Immunosuppression explained

    • Anonymous
      March 19, 2008 at 6:00 pm

      I posted this in another section, General Questions/MGUS, in reply to blskat1. I’m repeating it here because I thought this might be of general interest.

      I don’t know why I didn’t think about this before but I pulled out my textbook, [I]Immunology[/I] by Klaus Elgert. There are several pages on the topic of immunosuppression which I never studied before, probably more than either one of us care to know. I will try to summarize the important sections.

      There are three methods:

      [B]1. Physical methods[/B], i.e. removing the immune systems cells and tissues, surgery etc.
      [B]2. Chemical methods[/B] (more about this below)
      [B]3. Biological methods[/B] such as using antigen or antibodies. The exact mechanism of action for biological immunosuppressive agents is not thoroughly known. IVIG and Rituxan belong here (my comment)

      [B]Chemical immunosuppressants[/B] can be placed in four main groups: corticosteroids, alkylating agents, anti-metabolites, and antibiotics.

      [B]Steroids:[/B] in humans the immunosuppressive effects of steroids are poorly defined. [I]Cortisone[/I] for example mediates lysis of susceptible lymphocytes and anti-inflammatory actions. They cause the cell nucleus to disintegrate and cells to lose their cytoplasm. Unlike other immunosuppressants, they are effective whether or not cells are in their replicative cycle.

      [B]Alkylating agents[/B]: these interfere with some basic metabolic processes needed for cell division, differentiation or protein synthesis. The main effect is on DNA synthesis by adding alkyl chemical groups to nucleic acids and proteins. They destroy lymphocytes and reduce proliferation. Well-known drugs are [I]Cyclophosphamide [/I](Cytoxin) and [I]Chlorambucil[/I].

      [B]Anti-metabolic agents:[/B] they also interfere with basic metabolic processes[B],[/B] primarily inhibiting cell division. They function as antagonist of folic acid as well as purines or pyrimidines. All these are essential for DNA synthesis. They resemble natural molecules but lead to faulty cell metabolism. Of interest for us, of course, would be the inhibiting effect on T and B-cell proliferation.[I] Imuran[/I] would be one of these drugs.

      [B]Antibiotic agents[/B]: some of them have immunosuppressive activity. One example is [I]Cyclosporin A[/I]. It differs from other immunosuppressive drugs because it is not lymphocytic and has selectivity. Its principal target is the Th(helper T) cell. It suppresses T-cell growth and differentiation without directly affecting antibody production or impair marrow function.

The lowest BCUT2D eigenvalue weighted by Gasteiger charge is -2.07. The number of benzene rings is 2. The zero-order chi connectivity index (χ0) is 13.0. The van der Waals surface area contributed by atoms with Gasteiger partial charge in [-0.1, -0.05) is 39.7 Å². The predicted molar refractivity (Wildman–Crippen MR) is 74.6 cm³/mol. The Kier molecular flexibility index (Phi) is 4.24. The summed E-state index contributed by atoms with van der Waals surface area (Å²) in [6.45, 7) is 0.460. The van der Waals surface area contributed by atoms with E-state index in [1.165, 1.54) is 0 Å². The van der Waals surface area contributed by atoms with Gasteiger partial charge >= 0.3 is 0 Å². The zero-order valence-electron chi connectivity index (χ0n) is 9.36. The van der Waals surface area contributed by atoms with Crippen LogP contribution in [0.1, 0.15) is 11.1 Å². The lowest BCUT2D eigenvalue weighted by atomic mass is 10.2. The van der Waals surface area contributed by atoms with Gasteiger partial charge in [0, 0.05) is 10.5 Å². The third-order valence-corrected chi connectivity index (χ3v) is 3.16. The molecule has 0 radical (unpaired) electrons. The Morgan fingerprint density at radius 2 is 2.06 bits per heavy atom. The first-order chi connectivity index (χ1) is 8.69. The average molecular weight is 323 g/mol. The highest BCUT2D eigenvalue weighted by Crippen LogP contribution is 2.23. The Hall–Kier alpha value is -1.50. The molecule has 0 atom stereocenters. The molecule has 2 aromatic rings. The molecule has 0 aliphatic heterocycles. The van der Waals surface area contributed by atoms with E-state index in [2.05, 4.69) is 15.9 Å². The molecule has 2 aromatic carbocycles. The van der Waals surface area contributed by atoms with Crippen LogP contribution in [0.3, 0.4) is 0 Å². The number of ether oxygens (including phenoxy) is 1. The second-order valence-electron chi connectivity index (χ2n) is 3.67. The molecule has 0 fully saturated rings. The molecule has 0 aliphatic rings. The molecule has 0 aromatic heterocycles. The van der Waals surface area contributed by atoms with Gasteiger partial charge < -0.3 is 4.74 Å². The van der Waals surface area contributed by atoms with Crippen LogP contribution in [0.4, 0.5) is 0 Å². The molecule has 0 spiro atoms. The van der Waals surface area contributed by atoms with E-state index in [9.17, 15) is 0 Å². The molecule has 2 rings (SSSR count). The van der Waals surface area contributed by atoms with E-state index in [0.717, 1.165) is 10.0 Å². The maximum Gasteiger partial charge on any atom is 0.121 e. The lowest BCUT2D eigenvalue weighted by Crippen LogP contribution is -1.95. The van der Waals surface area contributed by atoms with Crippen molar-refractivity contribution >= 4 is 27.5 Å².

• Anonymous
      March 20, 2008 at 4:03 am

      I think my brain just exploded. This is very timely information Norb – I’m heading back to the doctor tomorrow to talk about my treatment. Thank you so much for taking the time to summarize it for us – I know it’s not as easy as it sounds! 🙂

    • Anonymous
      March 20, 2008 at 5:34 am

      That’s extremely helpful. I think that it was DocDavid who wrote in his article for Practical Neurology that in these forums there are ‘expert patients’.
      That includes picking the right book from the shelf and even knowing which book!

    • March 20, 2008 at 2:21 pm


      Thanks for taking the time to post this information on this forum too.

      I have printed it out for a quick reference guide.


    • Anonymous
      March 20, 2008 at 7:07 pm

      Thank you so much for the info. See the MD on Mon as i’m having more pins and needles and right arm does not want to work correctly. Going to ask him to explain in regards to my tretment plan.

    • Anonymous
      March 24, 2008 at 10:34 pm

      Norb, I read nearly everything you write. I do not understand much of it, but this I will print out for future reference. I have a question. In one section you mention frolic acid. I take this daily. Is that a good thing or a bad thing? As I said, I don’t comprehend all of the information.
      Thanks for your answer. Mary Ann

    • Anonymous
      March 25, 2008 at 5:08 pm

      Mary Ann, folic acid is a good thing. Folic acid is a B vitamin. It helps the body make healthy new cells. Everyone needs folic acid. Foods with folic acid in them include leafy green vegetables, fruits, dried beans, peas and nuts. Enriched breads, cereals and other grain products also contain folic acid.

      One kind of chemotherapy is using [U]fake[/U] folic acid. Our cells cannot tell the difference and use it for making new cells. These cells are defective and die or never get created. This is one way to keep cancer from spreading. I don’t think this is a method used for CIDP but I’m not sure.

      I’m sorry some of my posts are difficult to understand. I don’t always know how to say things easier. In addition, lots of the stuff I read in the literature is over my head, too. Immunology especially is very complicated.

      Take care

    • Anonymous
      March 25, 2008 at 10:23 pm

      Thanks for the answer. That is why I am taking the Frolic acid, but just wanted to clarify what I read in your report. Thanks again.
      Mary Ann